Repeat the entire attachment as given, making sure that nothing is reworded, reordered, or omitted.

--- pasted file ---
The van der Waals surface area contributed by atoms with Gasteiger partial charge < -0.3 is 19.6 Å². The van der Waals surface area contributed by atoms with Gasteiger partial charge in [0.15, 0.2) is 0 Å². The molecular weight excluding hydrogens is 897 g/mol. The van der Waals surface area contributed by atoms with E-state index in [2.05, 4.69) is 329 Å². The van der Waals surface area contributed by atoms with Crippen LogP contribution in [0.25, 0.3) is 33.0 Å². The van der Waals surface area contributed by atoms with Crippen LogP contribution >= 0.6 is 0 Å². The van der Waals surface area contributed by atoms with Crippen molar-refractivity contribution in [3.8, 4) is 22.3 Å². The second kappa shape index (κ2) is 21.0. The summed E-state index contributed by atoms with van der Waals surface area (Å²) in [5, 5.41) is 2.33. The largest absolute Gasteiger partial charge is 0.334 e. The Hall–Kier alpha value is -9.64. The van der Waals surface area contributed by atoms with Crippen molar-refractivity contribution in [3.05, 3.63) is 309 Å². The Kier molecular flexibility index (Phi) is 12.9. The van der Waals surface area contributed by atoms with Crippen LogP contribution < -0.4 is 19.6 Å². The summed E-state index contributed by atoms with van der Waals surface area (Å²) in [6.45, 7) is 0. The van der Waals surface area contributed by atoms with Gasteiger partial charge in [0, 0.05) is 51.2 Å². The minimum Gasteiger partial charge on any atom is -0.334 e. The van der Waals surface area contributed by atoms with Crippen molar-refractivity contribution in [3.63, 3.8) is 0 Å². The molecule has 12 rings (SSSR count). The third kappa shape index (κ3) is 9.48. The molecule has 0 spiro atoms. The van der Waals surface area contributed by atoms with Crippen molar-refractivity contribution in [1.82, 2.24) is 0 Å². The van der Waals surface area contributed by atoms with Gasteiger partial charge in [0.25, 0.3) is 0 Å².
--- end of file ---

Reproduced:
The van der Waals surface area contributed by atoms with Gasteiger partial charge < -0.3 is 19.6 Å². The van der Waals surface area contributed by atoms with Gasteiger partial charge in [0.15, 0.2) is 0 Å². The molecular weight excluding hydrogens is 897 g/mol. The van der Waals surface area contributed by atoms with E-state index in [2.05, 4.69) is 329 Å². The van der Waals surface area contributed by atoms with Crippen LogP contribution in [0.25, 0.3) is 33.0 Å². The van der Waals surface area contributed by atoms with Crippen LogP contribution >= 0.6 is 0 Å². The van der Waals surface area contributed by atoms with Crippen molar-refractivity contribution in [3.8, 4) is 22.3 Å². The second kappa shape index (κ2) is 21.0. The summed E-state index contributed by atoms with van der Waals surface area (Å²) in [5, 5.41) is 2.33. The largest absolute Gasteiger partial charge is 0.334 e. The Hall–Kier alpha value is -9.64. The van der Waals surface area contributed by atoms with Crippen molar-refractivity contribution in [3.05, 3.63) is 309 Å². The Kier molecular flexibility index (Phi) is 12.9. The van der Waals surface area contributed by atoms with Crippen LogP contribution < -0.4 is 19.6 Å². The summed E-state index contributed by atoms with van der Waals surface area (Å²) in [6.45, 7) is 0. The van der Waals surface area contributed by atoms with Gasteiger partial charge in [0, 0.05) is 51.2 Å². The minimum Gasteiger partial charge on any atom is -0.334 e. The van der Waals surface area contributed by atoms with Crippen molar-refractivity contribution in [3.63, 3.8) is 0 Å². The molecule has 12 rings (SSSR count). The third kappa shape index (κ3) is 9.48. The molecule has 0 spiro atoms. The van der Waals surface area contributed by atoms with Crippen molar-refractivity contribution in [1.82, 2.24) is 0 Å². The van der Waals surface area contributed by atoms with Gasteiger partial charge in [0.25, 0.3) is 0 Å².